Teaching English in Brazil: OnTESOL Graduate Review
Electra Bolotas is currently teaching English in Brazil. She completed the 140-hour TESOL Certificate with Practicum.
1. What motivated you to become an ESL teacher?
I was motivated to become an English teacher in order to help students get their writing published in English and gain a global audience. I also enjoy cultural exchange and believe that language learning is essential to cultural exchange.
2. What are the benefits and rewards of working overseas?
Having worked overseas, students are extremely motivated and interested in learning English. At times they might be shy when working with a native speaker, but it is an amazing experience to see them grow and become confident in their speaking and writing in English. As a teacher overseas, you make lasting friendships and are constantly challenged to grow everyday.
3. Which city and country did you choose to work in and why?
I chose to work in Brazil. Having studied Brazilian culture through anthropology, I was interested to learn more about the country through living and working here. Learning Portuguese has been an amazing experience and I always share my struggles of learning a new language with my students here too.
4. How long have you been living and working there?
I have been working and living in Brazil for one year now.
5. What are the challenges of working overseas or in this particular country?
It has been a challenge to adjust to the pace of life at times. I live in a smaller city, where things operate much slower than what I am used to. However, I have embraced this and really enjoy being able to have more time to get things done and live in a less rushed pace of life.
6. What is the standard of living like?
The standard of living in Brazil is good. Prices are low and living in a smaller city you have more personal time. I enjoy riding my bike, cooking being social with my friends.
7. How has your TESOL prepared you for the job you are currently working?
The TESOL certificate course gave me the
accreditation that I need in many positions as part of their minimum requirements. I have enjoyed referring to the lesson plans, grammar activities, and videos that I can cater to different age groups and classes.
8. What is/are some of the greatest lesson(s) you’ve learned while working overseas?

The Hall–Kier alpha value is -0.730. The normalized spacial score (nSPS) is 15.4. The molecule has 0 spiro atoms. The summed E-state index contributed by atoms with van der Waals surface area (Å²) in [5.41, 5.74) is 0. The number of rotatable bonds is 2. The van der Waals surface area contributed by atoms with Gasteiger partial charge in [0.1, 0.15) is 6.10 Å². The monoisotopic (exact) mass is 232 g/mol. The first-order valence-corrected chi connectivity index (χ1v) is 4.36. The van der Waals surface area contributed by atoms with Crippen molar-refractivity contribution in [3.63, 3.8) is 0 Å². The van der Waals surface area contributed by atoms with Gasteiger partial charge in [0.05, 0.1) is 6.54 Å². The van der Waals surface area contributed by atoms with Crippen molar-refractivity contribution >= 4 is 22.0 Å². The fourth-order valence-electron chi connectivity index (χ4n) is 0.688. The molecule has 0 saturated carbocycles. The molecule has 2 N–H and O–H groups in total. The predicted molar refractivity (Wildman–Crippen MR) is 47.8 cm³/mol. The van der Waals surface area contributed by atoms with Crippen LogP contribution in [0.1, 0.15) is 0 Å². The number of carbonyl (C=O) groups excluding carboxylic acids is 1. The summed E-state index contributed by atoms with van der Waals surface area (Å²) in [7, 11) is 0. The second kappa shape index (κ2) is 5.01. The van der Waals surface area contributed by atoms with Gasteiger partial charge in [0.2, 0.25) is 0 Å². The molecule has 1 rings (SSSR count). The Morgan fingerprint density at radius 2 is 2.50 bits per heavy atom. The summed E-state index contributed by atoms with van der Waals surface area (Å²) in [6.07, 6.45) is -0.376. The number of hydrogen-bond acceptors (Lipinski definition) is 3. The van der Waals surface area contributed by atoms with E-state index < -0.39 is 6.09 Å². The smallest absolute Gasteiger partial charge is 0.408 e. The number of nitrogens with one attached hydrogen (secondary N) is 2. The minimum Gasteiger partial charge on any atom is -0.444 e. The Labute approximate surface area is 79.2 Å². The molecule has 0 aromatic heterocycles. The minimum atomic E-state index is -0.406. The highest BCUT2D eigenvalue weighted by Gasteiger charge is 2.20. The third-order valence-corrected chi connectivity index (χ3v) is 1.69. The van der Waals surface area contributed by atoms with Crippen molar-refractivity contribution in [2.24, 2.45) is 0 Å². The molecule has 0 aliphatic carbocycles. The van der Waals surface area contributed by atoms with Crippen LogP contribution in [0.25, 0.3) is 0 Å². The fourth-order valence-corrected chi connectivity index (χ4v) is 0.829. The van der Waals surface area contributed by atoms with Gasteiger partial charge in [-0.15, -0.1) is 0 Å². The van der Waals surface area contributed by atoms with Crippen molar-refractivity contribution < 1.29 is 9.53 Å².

The greatest lesson I have learned overseas is to be patient. This means being patient with other people and with yourself. It is important to understand the
needs of your schools and students and understand what is appropriate in each setting before trying to implement any project.
9. How did you go about choosing the school you currently work at? Why did you pick that school over others?
I was placed in my school. When coming to Brazil, I was very flexible about what city I could live in and the type of atmosphere I would be
working in as well. Being flexible allowed me to get to know a city that I otherwise would have probably never have visited. In the end I loved my city!
10 .What were some of the concerns you had before working abroad?
Some of my concerns were keeping my budget, especially because I was making more money working in the US. However, the experience being in Brazil has been priceless and definitely worth it.
11. How has your experience changed or altered your perspective on teaching ESL or has it?
Living in a country where I am learning the language has opened up my eyes to how my students in the US, or other language learners might feel. At times it was difficult to express my ideas and communicate. Learning a language and expressing yourself in it deeply is difficult and having experienced this,
I appreciate the struggles my students go through.
12. What new things have you learned about teaching ESL since working at this school in this country?
I have learned that doing needs
assessments of your students and program is essential to teaching. Long term planning and flexibility is also very important.
13. What advice would you give someone planning or considering teaching abroad? Would you recommend teaching in your country?
I would recommend being flexible and open to new experiences. Don’t try to control everything about your surroundings, but be prepared. Be prepared to make lasting friendships!